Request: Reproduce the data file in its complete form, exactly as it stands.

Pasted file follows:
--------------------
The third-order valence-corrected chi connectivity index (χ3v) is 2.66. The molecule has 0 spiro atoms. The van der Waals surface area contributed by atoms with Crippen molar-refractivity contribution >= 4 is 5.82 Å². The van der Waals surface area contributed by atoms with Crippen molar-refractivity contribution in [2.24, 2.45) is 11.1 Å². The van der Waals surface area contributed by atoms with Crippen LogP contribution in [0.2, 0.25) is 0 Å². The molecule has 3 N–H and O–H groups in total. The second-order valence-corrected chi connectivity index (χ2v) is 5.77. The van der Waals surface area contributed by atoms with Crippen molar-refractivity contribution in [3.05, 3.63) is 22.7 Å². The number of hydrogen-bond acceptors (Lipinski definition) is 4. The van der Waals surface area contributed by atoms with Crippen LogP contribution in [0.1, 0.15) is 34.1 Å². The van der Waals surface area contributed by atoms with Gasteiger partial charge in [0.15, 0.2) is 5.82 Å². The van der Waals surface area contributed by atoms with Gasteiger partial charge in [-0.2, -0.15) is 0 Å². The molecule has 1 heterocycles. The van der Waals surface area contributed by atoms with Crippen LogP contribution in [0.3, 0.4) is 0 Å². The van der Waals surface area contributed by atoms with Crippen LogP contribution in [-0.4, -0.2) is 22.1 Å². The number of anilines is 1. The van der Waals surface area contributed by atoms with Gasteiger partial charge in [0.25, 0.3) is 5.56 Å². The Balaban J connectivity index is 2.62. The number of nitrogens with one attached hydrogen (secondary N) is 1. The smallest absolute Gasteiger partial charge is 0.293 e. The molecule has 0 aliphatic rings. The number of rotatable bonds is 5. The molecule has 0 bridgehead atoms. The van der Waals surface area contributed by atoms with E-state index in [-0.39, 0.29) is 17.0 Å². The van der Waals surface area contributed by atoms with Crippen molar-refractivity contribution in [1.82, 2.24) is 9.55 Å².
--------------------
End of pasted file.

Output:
The third-order valence-corrected chi connectivity index (χ3v) is 2.66. The molecule has 0 spiro atoms. The van der Waals surface area contributed by atoms with Crippen molar-refractivity contribution >= 4 is 5.82 Å². The van der Waals surface area contributed by atoms with Crippen molar-refractivity contribution in [2.24, 2.45) is 11.1 Å². The van der Waals surface area contributed by atoms with Crippen LogP contribution in [0.2, 0.25) is 0 Å². The molecule has 3 N–H and O–H groups in total. The second-order valence-corrected chi connectivity index (χ2v) is 5.77. The van der Waals surface area contributed by atoms with Crippen molar-refractivity contribution in [3.05, 3.63) is 22.7 Å². The number of hydrogen-bond acceptors (Lipinski definition) is 4. The van der Waals surface area contributed by atoms with Crippen LogP contribution in [0.1, 0.15) is 34.1 Å². The van der Waals surface area contributed by atoms with Gasteiger partial charge in [0.15, 0.2) is 5.82 Å². The van der Waals surface area contributed by atoms with Gasteiger partial charge in [-0.2, -0.15) is 0 Å². The molecule has 1 heterocycles. The van der Waals surface area contributed by atoms with Crippen LogP contribution in [0.3, 0.4) is 0 Å². The van der Waals surface area contributed by atoms with Crippen LogP contribution in [-0.4, -0.2) is 22.1 Å². The number of anilines is 1. The van der Waals surface area contributed by atoms with Gasteiger partial charge in [0.25, 0.3) is 5.56 Å². The Balaban J connectivity index is 2.62. The number of nitrogens with one attached hydrogen (secondary N) is 1. The smallest absolute Gasteiger partial charge is 0.293 e. The molecule has 0 aliphatic rings. The number of rotatable bonds is 5. The molecule has 0 bridgehead atoms. The van der Waals surface area contributed by atoms with E-state index in [-0.39, 0.29) is 17.0 Å². The van der Waals surface area contributed by atoms with Crippen molar-refractivity contribution in [1.82, 2.24) is 9.55 Å².